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Nebraska tornado victim: My store 'closed for now'

Mark Brown saw the tornado coming but could do nothing more than watch it crash through the downtown area of Sutton, Nebraska, on Sunday—and see his food store nearly destroyed.

"My wife and I were in the basement of my mother-in-law's home, and we saw it hit the main street just three blocks away," said the 62-year-old Brown. "It tore off the store's roof, and we had quite a lot of water damage."

"We're closed for now," said Brown, whose business, Brown's Thrift Store, employs 30 people.

Debris is cleared from downtown Sutton, Neb., Monday, May 12, 2014, after a tornado touched down in town on Sunday.

Sutton, with a population of some 1,500 people, is one part of the Midwest that was pummeled by a spring storm this past weekend. Sections of Utah, Colorado, Oklahoma, Wyoming, and Arkansas were pelted by heavy rains, floods and snow—along with several tornadoes that hit Nebraska. Fortunately, there were no reported deaths from the severe weather.

"It's hard to say how long we'll be shut down," Brown said as he walked through the 14,000-square-foot building with his insurance agent to assess the damage. "But it will be a while."

Brown, who started working in the store for his father after graduating from college in 1974, added that he has no way to know at this time how much money he will get from insurance claims or how he will take care of his workers. "We'll just have to see," he said.

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Several homes and businesses in Sutton suffered power outages and structural damage.

It's too early to asses the full economic damage, but the Nebraska Emergency Management Agency (NEMA) said in an email to CNBC that the agency has "teams out in the field doing damage assessment in the rural areas and communities that were affected by last night's (Sunday) tornadoes and thunderstorms. We will have a better picture of all the damage after those assessments are completed."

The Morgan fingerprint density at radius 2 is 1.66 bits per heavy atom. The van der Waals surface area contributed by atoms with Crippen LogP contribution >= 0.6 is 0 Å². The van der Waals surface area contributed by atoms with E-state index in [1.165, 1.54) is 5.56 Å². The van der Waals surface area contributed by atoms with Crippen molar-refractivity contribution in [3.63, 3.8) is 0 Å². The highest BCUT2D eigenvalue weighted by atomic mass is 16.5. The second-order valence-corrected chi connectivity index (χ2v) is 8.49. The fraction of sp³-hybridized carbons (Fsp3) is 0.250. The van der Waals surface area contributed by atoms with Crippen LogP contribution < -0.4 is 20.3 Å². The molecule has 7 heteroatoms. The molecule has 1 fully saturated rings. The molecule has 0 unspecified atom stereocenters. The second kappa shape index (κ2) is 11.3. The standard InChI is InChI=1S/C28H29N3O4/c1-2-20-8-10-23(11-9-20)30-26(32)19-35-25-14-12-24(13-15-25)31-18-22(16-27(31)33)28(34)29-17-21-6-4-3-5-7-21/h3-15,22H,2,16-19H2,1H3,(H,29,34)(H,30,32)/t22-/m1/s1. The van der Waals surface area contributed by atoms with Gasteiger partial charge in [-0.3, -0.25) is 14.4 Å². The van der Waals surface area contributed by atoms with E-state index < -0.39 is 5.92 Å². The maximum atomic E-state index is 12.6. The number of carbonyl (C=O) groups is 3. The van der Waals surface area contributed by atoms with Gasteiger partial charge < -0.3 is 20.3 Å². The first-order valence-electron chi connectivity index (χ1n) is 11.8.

Economics of severe weather

Tornadoes and other severe weather events are nothing new in the Midwest or in other parts of the country. What may be unusual is their recent frequency—with predictions of more bad weather in the years to come.

And that means trouble for the business community. According to a 2012 report from the non-profit business sustainability group Ceres, worsening weather in a warming world poses a growing risk to the financial stability of businesses and specifically insurance companies, who have to pay out claims, in the billions each year, from the damage.

Severe weather's economic impact is huge. A 2013 report from financial services corporation Allianz, states that 30 percent of the U.S. gross domestic product is affected by severe weather conditions each year. The report says that as much as 70 percent of all companies can be exposed to severe weather conditions at any one time.

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That means businesses have to literally plan for a rainy day, said Scott Bernhardt, president of Planalytics, a global business weather intelligence firm founded in 1996, with offices in London and Berwyn, Pennsylvania.

"Businesses must consider having a weather scheme in place," Bernhardt said. "Some companies are doing it, but others aren't. It means keeping an eye on weather conditions and having insurance coverage and making sure you manage your money to have some sort of relief fund if a severe weather incident takes place," he said.

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A total of 10 businesses in Sutton were affected by the tornado, according to NEMA—including Brown's. Local insurance agents were all out of the office Monday and Tuesday, assessing damage for their customers, said an industry source. They'll likely be doing that all week.

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Although officials in Nebraska and other states said their weather warning systems are much better than in years past, they said there's no way to stop major weather events from happening. That's something Brown said he knew firsthand.

"We had warnings of tornadoes for the day, but you can't tell where or when they will touch down," Brown said. "It took just about 15 seconds for it to hit. There wasn't much time to do anything but take cover."

—By CNBC's Mark Koba.